Real-time direct volume rendering in functional magnetic resonance imaging

Hesser, J., Manner, R., Braus, D. F., Ende, G., Henn, F. A. (June 1997) Real-time direct volume rendering in functional magnetic resonance imaging. Magnetic Resonance Materials in Physics, Biology and Medicine, 5 (2). pp. 87-91. ISSN 0968-5243 (Print)0968-5243 (Linking)

URL: http://www.ncbi.nlm.nih.gov/pubmed/9268070
DOI: 10.1007/BF02592237

Abstract

Direct volume rendering is a visualization method that allows display of all information hidden in three-dimensional data sets of, for example, computed tomography or magnetic resonance imaging (MRI). In contrast to commonly used surface rendering methods, these algorithms need no preprocessing but suffer from a high computational complexity. A real-time rendering system, VIRIM (Vitec: Visualization Technology GmbH, Mannheim, Germany), cuts down rendering times of minutes on normal workstations to an interactive rate of 1 second or less. The immediate visual feedback allows interactive steering of the visualization process to achieve insight into the internal three-dimensional structure of objects. Additional information is obtained by using an interactive gray-value segmentation tool that both allows segmentation of the data set according to bone, tissue, and liquor and display of multifunctional data sets (e.g., functional MRI [fMRI] data sets). Thus, real-time direct volume rendering allows segmentation and volume data processing of functional and anatomical MR data sets simultaneously. As this method can be integrated in the clinical routine, it is of great importance for real-time motion artifact detection and the interpretation of fMRI data acquired during cognitive experiments with normal subjects and psychiatric patients. Because of the free programmability of VIRIM, more complex matching procedures are currently being investigated for future implementation.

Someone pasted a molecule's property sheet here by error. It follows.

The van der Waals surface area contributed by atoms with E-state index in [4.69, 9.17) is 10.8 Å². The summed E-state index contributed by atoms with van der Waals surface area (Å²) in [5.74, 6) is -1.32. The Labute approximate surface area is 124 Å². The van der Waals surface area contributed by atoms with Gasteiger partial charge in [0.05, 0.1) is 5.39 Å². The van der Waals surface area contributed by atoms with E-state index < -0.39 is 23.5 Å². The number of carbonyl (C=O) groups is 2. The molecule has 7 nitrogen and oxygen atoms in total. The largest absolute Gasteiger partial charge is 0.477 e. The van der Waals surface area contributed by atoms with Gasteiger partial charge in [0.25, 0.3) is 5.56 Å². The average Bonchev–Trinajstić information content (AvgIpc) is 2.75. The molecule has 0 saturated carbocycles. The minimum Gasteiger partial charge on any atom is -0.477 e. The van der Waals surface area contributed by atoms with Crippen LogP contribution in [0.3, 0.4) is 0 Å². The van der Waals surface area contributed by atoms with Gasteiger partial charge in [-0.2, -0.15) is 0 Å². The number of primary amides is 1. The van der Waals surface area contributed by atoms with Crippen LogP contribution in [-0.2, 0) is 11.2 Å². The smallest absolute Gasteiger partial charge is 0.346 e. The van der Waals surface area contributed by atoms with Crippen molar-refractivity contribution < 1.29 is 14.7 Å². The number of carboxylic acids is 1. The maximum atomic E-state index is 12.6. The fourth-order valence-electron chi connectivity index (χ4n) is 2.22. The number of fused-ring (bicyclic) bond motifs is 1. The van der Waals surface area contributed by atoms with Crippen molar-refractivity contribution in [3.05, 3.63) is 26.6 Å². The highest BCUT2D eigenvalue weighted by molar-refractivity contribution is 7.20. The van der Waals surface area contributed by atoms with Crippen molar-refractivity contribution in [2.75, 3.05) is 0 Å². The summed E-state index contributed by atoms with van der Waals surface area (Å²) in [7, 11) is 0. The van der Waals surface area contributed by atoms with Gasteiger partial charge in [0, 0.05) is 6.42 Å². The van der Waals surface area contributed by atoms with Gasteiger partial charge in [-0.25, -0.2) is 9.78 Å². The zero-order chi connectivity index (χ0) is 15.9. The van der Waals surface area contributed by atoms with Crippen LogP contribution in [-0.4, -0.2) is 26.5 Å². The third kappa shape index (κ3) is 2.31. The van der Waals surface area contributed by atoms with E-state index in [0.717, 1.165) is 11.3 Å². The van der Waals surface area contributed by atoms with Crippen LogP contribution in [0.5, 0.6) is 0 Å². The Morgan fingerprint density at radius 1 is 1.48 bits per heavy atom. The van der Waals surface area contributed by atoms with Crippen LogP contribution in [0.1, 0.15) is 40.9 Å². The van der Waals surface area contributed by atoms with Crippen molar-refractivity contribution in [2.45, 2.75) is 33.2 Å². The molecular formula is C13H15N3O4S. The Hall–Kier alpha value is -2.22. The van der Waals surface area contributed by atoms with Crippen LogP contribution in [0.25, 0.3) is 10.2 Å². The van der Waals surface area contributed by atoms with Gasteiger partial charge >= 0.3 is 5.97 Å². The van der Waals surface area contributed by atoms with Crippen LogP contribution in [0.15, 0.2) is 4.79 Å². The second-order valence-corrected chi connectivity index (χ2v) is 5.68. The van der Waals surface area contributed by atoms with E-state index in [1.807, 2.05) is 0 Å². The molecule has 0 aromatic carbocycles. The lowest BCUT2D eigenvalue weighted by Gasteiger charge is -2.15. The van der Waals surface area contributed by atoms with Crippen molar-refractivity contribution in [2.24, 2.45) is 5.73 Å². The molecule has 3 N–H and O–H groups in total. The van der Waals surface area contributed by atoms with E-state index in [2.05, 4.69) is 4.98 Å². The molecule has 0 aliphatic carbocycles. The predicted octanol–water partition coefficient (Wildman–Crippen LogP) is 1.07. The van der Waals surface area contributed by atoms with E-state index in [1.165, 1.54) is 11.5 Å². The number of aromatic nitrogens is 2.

Item Type: Paper
Uncontrolled Keywords: Brain/anatomy & histology/physiology Computer Systems Heart/anatomy & histology Humans Image Processing, Computer-Assisted/methods Magnetic Resonance Imaging/ methods Neurosciences/ methods
Subjects: organs, tissues, organelles, cell types and functions > organs types and functions > brain
Investigative techniques and equipment > magnetic resonance imaging
CSHL Authors:
Communities: CSHL labs > Henn lab
Depositing User: Kathleen Darby
Date: June 1997
Date Deposited: 07 May 2014 18:28
Last Modified: 07 May 2014 18:28
Related URLs:
URI: http://repository.cshl.edu/id/eprint/30006

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